Paul Mason’s Postcapitalism as a guide to new kinds of digital institutions

I’ve just finished Paul Mason’s Postcapitalism — A Guide To Our Future, I think one the few recent books about really radical institutional change that has won a wide audience. Mason’s first hand experience of political foment, from Taksim Square to UKIP’s northern heartlands, combined with his technological futurism, make for a good read.

At the core of the book is the claim that information technology is contradictory to capitalism, a view I also subscribe to. On the details, I’m less convinced.

Postcapitalism was published a good while ago (2015), so I’m a bit late to the game — on the other hand, reading the book as the Trump circus comes to town is as good a time as any other.

Mason’s prescience is compelling. His predications are not abstract, instead they evolve from today’s political context. He heralded ‘deglobalisation’ a year before Brexit made it fashionable. His view of Trump and Brexit as the inevitable backlash against stagnant living standards is now commonplace, a year ago most commentators assumed the status quo was unstoppable.

He was even more on point with the situation in Greece, which he has always positioned as the front line in the global battle between neoliberalism and whatever comes next. And lo, just recently the IMF now agrees with him (roughly).

Mason is, I think, taking some admirable risks. He quit his position as a journalist with Channel 4 to get away from the impartiality it imposed. Now he uses his status as a platform to disseminate his heterodox ideas. He’s firmly ensconced in the camp Corbin. Even if you don’t agree with everything he’s saying, it’s brave to do it. How many figures from mass media can you think of who have taken a similar path?

Postcapitalism helped me break the limiting assumption that the future will look like the recent past; to remember that, in the long sweep of history, radical change is the norm. It’s a suspension of disbelief that I can’t maintain for long, which is probably healthy, but it’s testament Mason’s writing that it’s possible at all. (I think if you are a good Marxist like Mason you call this historical specificity.) I’m going to criticise Mason’s tortuous journey through 19th century Russian economics, perhaps, though, it could be justified as a a way of dislocating the reader and creating a context for radical thought. Perhaps.

Two passages in the book he encapsulate the argument for me:

Capitalism is a complex adaptive system that has reached the limits of its ability to adapt…
New forms of ownership, new forms of lending, new legal contracts: a whole business subculture has emerged over the past ten years, which the media has dubbed the sharing economy. Buzz-terms such as the ‘commons’ and ‘peer-production’ are thrown around, but few have bothered to ask what this means for capitalism itself.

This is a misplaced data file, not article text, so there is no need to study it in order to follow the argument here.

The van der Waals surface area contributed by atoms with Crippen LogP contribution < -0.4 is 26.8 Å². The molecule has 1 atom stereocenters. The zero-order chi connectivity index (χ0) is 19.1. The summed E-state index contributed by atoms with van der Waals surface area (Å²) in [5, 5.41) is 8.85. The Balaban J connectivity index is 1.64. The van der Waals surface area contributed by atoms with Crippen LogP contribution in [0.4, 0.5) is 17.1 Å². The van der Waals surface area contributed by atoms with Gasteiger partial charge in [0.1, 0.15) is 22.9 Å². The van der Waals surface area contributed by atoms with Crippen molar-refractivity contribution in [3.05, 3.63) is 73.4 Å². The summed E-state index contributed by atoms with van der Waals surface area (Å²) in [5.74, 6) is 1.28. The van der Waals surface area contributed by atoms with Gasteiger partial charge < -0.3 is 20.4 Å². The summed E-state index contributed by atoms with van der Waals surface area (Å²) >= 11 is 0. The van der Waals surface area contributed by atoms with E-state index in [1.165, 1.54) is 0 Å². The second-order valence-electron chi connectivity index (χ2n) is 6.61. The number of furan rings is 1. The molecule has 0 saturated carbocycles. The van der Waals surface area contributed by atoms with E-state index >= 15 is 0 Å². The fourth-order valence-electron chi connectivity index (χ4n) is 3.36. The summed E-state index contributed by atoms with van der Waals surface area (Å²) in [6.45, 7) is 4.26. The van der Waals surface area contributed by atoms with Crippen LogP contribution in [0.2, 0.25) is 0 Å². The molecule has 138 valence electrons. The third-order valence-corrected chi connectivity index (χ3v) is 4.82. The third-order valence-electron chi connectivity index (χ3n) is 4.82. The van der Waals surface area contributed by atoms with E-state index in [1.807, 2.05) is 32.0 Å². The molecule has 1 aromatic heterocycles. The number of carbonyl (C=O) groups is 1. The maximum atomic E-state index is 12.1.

The first step in the book’s argument is to try and convince us that the economy follows a 50 year cycle, called a Kondratieff wave. We are, he thinks, currently at the end of such a wave, and hence facing a radical disruption; in this case increasing automation leads to growing unemployment and declining real wages.

Mason follows the Kondratieff wave idea with another Soviet era nugget and suggests we should adopt the Marxist ‘labour theory of value’. Automation will reduce the amount of labour required to produce goods and services to practically nothing. Only the labour theory of value will allow us to value goods in a post capitalistic society.

Combining these two points Mason calls for ‘project zero’, a semi-planned, zero carbon, zero marginal cost, zero employment economy that can only exist after global debts have been inflated away, where a basic income replaces employment as the means by which most people sustain themselves.

Exotic sounding Kondratieff waves are a sideshow. I am happy to believe we are at the edge of a great disruption. Despite the book containing many graphs, none attempts to show such a wave, probably because it doesn’t exist.

The discussion of long term context does give me a hook on which to hang a rather expansive aside: I’m very taken with Ian Morris’ Foragers, Farmers, Fossil Fuel sequence of human development. Not a cycle, instead a continuous upward arc. What comes after the fossil fuel stage? That’s the disruption we currently face, rather than the trough of a Kondratieff wave. Both Morris and Mason note that exponential long term GDP growth is the overriding determinant of how societies function.

If Kondratieff waves leave you feeling a little queasy, it’s still worth looking past them to the other valuable ideas in the book.

Moving on to the labour theory of value , I found that I was again lost in sea of highly contested Marxist theory which seemed in some ways tangentially relevant.

The issue here is what the fundamental units of economics are — no biggie! If you can call to mind a classic supply and demand diagram, we have price up the Y axis and quantity on the X. But what, philosophically, are we measuring with price? How do people value things? What are the units of price?